Chinese city’s idea to deter jaywalkers – spray them with water

Scheme undergoing trial in Daye in Hubei province, newspaper reports

PUBLISHED : Thursday, 19 April, 2018, 12:04pm
UPDATED : Monday, 30 April, 2018, 6:02pm

A city in central China is testing a scheme to spray jaywalkers with water if they try to cross the road on a red light, according to a newspaper report.

The system in Daye in Hubei province is also fitted with facial recognition technology so offenders can be identified and publicly named and shamed, The Beijing News reported.

Short bollards have been set up at a pedestrian crossing with sensors fitted, which detect if somebody crosses the road before the light turns green.

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Offenders are sprayed with water and a recorded message sounds saying, “please do not cross the street, crossing is dangerous”, according to the article.

The city government has spent 1.3 million yuan (US$207,000) on developing the system and plans to install the bollards at major intersections across the city.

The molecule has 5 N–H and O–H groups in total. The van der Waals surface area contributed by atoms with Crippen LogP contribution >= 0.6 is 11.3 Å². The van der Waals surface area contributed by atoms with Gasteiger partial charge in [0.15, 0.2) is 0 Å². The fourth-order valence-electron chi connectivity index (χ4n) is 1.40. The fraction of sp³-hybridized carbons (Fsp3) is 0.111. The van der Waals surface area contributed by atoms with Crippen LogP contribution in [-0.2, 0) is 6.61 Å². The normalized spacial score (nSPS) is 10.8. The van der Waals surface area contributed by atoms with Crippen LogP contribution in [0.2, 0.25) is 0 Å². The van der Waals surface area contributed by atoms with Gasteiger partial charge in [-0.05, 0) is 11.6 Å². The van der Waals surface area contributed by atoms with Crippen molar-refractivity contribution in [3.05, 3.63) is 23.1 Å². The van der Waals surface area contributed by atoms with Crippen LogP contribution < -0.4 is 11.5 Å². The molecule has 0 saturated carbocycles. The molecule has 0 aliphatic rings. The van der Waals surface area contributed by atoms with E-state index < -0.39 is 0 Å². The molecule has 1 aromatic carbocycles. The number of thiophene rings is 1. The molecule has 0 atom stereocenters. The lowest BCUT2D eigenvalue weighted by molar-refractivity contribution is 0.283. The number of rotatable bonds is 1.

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“The internal temperature of the bollards is set at 26 degrees Celsius and workers will fill them up with clean water every day so there is no need to worry about pollution or catching a cold,” an unidentified police officer was quoted as saying. 

Pictures taken of offenders will be shown on large screens in public areas.

The idea received a mixed reaction on social media in China.

“It will be great for washing your feet in summer,” one internet user joked.

Others were more critical. “This is such a waste of water, electricity and public money,” said another person on Weibo, China’s equivalent of Twitter. 

Another person warned: “What if elderly people were scared by the bollards and fall to the ground?”

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Traffic police in the southern city of Shenzhen are developing a system with an artificial intelligence firm that recognises jaywalkers through facial recognition technology and sends text messages to offenders.

Railway police in Zhengzhou in Henan province also used glasses with facial recognition software to spot fugitives during the Lunar New Year holiday travel rush in February.